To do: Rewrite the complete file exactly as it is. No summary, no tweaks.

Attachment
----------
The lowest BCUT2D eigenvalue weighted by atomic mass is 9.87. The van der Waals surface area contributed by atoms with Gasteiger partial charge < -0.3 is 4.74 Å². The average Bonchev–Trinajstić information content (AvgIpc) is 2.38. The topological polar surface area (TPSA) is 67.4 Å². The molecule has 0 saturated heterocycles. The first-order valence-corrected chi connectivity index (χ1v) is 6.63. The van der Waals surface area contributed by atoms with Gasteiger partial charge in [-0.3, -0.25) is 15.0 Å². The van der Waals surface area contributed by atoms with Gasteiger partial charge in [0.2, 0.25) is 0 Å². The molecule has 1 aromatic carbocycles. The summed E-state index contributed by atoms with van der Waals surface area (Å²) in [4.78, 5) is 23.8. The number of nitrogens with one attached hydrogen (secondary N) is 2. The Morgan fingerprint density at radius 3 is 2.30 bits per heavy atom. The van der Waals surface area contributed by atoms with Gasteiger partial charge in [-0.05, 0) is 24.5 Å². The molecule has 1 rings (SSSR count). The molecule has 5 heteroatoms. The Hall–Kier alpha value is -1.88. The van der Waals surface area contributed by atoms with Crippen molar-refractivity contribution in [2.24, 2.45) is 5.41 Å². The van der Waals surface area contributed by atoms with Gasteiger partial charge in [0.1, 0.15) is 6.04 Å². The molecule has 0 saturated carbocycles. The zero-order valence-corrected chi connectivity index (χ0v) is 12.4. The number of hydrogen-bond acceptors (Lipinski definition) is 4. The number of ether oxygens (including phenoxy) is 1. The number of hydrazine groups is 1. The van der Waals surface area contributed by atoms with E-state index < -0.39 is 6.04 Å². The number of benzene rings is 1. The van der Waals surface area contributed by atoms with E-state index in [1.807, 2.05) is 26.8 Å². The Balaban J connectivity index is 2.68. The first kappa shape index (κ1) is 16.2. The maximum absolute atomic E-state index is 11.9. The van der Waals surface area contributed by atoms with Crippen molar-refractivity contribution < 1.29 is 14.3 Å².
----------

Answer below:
The lowest BCUT2D eigenvalue weighted by atomic mass is 9.87. The van der Waals surface area contributed by atoms with Gasteiger partial charge < -0.3 is 4.74 Å². The average Bonchev–Trinajstić information content (AvgIpc) is 2.38. The topological polar surface area (TPSA) is 67.4 Å². The molecule has 0 saturated heterocycles. The first-order valence-corrected chi connectivity index (χ1v) is 6.63. The van der Waals surface area contributed by atoms with Gasteiger partial charge in [-0.3, -0.25) is 15.0 Å². The van der Waals surface area contributed by atoms with Gasteiger partial charge in [0.2, 0.25) is 0 Å². The molecule has 1 aromatic carbocycles. The summed E-state index contributed by atoms with van der Waals surface area (Å²) in [4.78, 5) is 23.8. The number of nitrogens with one attached hydrogen (secondary N) is 2. The Morgan fingerprint density at radius 3 is 2.30 bits per heavy atom. The van der Waals surface area contributed by atoms with Gasteiger partial charge in [-0.05, 0) is 24.5 Å². The molecule has 1 rings (SSSR count). The molecule has 5 heteroatoms. The Hall–Kier alpha value is -1.88. The van der Waals surface area contributed by atoms with Crippen molar-refractivity contribution in [2.24, 2.45) is 5.41 Å². The van der Waals surface area contributed by atoms with Gasteiger partial charge in [0.1, 0.15) is 6.04 Å². The molecule has 0 saturated carbocycles. The zero-order valence-corrected chi connectivity index (χ0v) is 12.4. The number of hydrogen-bond acceptors (Lipinski definition) is 4. The number of ether oxygens (including phenoxy) is 1. The number of hydrazine groups is 1. The van der Waals surface area contributed by atoms with E-state index < -0.39 is 6.04 Å². The number of benzene rings is 1. The van der Waals surface area contributed by atoms with E-state index in [1.807, 2.05) is 26.8 Å². The Balaban J connectivity index is 2.68. The first kappa shape index (κ1) is 16.2. The maximum absolute atomic E-state index is 11.9. The van der Waals surface area contributed by atoms with Crippen molar-refractivity contribution < 1.29 is 14.3 Å².